When it comes to costs for anhydrous ammonia, farmers caught a break this year. Prices are around $600 per ton in 2016, compared to $851 per ton in 2014, according to a recent farmdoc Daily article.
Why? Agricultural economist Gary Schnitkey points to two reasons: lower prices for natural gas, which is a major input for producing ammonia; and the current state of corn prices, which tend to be closely correlated with the prices for anhydrous ammonia. When corn prices are low, as they have been, anhydrous tends to be cheaper too.
But perhaps those anhydrous ammonia prices should be even cheaper, according to Schnitkey’s calculations. “Given historical relationships, anhydrous ammonia prices should have decreased more than they did, given the decreases in corn and natural gas prices in 2014, 2015, and 2016,” writes Schnitkey, who says anhydrous should have been about $103 per ton cheaper this year.
That will come as no surprise to farmers, who have protested the stickiness of high input prices in recent years while corn prices deflated from an average marketing year Iowa cash corn price of $6.94 in 2012 to the $3.50s in 2016.
Why did anhydrous stay expensive as corn got cheap? Perhaps regulations are making anhydrous more expensive to produce--and many ammonia retailers are currently dealing with a new proposal that they say is too costly. Or farmers could simply be right—it takes more time for input prices to fall than it does for those costs to rise.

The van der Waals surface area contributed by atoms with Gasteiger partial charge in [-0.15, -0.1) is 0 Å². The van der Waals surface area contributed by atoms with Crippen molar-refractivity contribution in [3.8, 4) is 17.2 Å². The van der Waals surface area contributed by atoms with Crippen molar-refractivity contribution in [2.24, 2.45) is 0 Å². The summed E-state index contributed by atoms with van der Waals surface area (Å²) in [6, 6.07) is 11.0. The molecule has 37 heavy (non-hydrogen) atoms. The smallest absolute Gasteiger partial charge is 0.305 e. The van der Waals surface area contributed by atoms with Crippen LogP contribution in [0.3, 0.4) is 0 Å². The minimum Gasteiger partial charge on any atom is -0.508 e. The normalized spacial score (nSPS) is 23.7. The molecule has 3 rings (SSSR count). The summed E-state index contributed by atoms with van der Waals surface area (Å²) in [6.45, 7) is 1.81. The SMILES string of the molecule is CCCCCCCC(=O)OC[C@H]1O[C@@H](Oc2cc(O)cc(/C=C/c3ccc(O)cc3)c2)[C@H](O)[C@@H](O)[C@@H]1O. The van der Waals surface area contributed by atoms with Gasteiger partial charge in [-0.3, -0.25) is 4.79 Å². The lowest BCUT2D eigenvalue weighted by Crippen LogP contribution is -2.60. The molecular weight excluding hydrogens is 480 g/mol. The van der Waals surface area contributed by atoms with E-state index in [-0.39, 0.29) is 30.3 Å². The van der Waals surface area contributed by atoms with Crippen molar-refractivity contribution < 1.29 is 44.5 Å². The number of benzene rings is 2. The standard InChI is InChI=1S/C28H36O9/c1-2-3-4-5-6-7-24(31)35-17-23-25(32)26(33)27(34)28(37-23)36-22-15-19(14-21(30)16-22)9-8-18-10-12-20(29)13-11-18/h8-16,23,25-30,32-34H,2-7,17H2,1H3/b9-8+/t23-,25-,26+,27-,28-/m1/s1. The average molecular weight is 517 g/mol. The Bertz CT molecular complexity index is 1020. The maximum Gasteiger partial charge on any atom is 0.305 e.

Whatever the reasons for the sticky prices, though, Schnitkey wants farmers to pay attention to current big picture affecting anhydrous prices in ’17 and consider their own planting strategies.
“This is an imperative question for farmers as they continue to look for ways to reduce costs, thereby arriving at a point where costs are lower than revenue. Time will tell whether ammonia prices continue to decrease into 2017,” he writes. “Farmers may wish to consider two items for 2017. First, a switch to more soybeans and less corn may be warranted. Soybeans do not use nitrogen fertilizer and have been more profitable than corn in recent years. One reason ammonia prices did not decrease as much in 2016 as projected may be because of the surprisingly large 2016 corn planting intentions. Moving acres out of corn will reduce demand for nitrogen fertilizers, putting downward pressure on ammonia prices. Second, farmers may need to continue to evaluate ways of reducing nitrogen fertilizer inputs.”
Given the big corn number that came out in March, could anhydrous slip if the June 30 Acreage report shows a significant increase in soybean acres? It’s certainly worth watching.